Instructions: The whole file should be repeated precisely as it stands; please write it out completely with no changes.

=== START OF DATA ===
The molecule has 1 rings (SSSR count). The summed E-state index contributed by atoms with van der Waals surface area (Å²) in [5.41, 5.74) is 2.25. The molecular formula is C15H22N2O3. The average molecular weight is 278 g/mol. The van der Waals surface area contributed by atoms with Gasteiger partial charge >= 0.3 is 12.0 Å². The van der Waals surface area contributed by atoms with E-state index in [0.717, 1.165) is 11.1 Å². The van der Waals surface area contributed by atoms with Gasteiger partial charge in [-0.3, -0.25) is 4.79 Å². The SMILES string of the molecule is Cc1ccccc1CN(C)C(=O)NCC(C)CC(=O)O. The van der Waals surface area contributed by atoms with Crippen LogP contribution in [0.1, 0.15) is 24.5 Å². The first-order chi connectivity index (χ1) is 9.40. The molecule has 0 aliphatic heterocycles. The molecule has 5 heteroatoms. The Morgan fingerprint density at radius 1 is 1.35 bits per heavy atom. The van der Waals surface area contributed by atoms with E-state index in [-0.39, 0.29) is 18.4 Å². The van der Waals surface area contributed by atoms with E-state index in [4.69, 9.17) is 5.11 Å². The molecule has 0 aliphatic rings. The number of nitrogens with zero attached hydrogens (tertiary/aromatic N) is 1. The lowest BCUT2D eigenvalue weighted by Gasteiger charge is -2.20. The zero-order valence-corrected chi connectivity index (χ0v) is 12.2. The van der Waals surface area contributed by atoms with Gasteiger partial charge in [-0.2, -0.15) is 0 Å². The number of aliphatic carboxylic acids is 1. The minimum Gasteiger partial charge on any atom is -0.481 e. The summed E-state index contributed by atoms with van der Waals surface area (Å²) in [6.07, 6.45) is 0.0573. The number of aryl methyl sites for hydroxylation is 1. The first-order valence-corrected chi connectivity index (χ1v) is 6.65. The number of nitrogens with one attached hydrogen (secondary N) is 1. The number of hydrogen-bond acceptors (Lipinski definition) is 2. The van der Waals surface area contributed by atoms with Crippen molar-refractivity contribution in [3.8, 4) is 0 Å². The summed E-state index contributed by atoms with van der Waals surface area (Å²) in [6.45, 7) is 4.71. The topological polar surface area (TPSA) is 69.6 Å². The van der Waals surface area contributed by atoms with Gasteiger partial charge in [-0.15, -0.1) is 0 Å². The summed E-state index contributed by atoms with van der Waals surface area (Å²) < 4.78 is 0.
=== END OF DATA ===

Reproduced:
The molecule has 1 rings (SSSR count). The summed E-state index contributed by atoms with van der Waals surface area (Å²) in [5.41, 5.74) is 2.25. The molecular formula is C15H22N2O3. The average molecular weight is 278 g/mol. The van der Waals surface area contributed by atoms with Gasteiger partial charge >= 0.3 is 12.0 Å². The van der Waals surface area contributed by atoms with E-state index in [0.717, 1.165) is 11.1 Å². The van der Waals surface area contributed by atoms with Gasteiger partial charge in [-0.3, -0.25) is 4.79 Å². The SMILES string of the molecule is Cc1ccccc1CN(C)C(=O)NCC(C)CC(=O)O. The van der Waals surface area contributed by atoms with Crippen LogP contribution in [0.1, 0.15) is 24.5 Å². The first-order chi connectivity index (χ1) is 9.40. The molecule has 0 aliphatic heterocycles. The molecule has 5 heteroatoms. The Morgan fingerprint density at radius 1 is 1.35 bits per heavy atom. The van der Waals surface area contributed by atoms with E-state index in [-0.39, 0.29) is 18.4 Å². The van der Waals surface area contributed by atoms with E-state index in [4.69, 9.17) is 5.11 Å². The molecule has 0 aliphatic rings. The number of nitrogens with zero attached hydrogens (tertiary/aromatic N) is 1. The lowest BCUT2D eigenvalue weighted by Gasteiger charge is -2.20. The zero-order valence-corrected chi connectivity index (χ0v) is 12.2. The van der Waals surface area contributed by atoms with Gasteiger partial charge in [-0.2, -0.15) is 0 Å². The number of aliphatic carboxylic acids is 1. The minimum Gasteiger partial charge on any atom is -0.481 e. The summed E-state index contributed by atoms with van der Waals surface area (Å²) in [6.07, 6.45) is 0.0573. The number of aryl methyl sites for hydroxylation is 1. The first-order valence-corrected chi connectivity index (χ1v) is 6.65. The number of nitrogens with one attached hydrogen (secondary N) is 1. The number of hydrogen-bond acceptors (Lipinski definition) is 2. The van der Waals surface area contributed by atoms with Crippen molar-refractivity contribution in [3.8, 4) is 0 Å². The summed E-state index contributed by atoms with van der Waals surface area (Å²) in [6.45, 7) is 4.71. The topological polar surface area (TPSA) is 69.6 Å². The van der Waals surface area contributed by atoms with Gasteiger partial charge in [-0.15, -0.1) is 0 Å². The summed E-state index contributed by atoms with van der Waals surface area (Å²) < 4.78 is 0.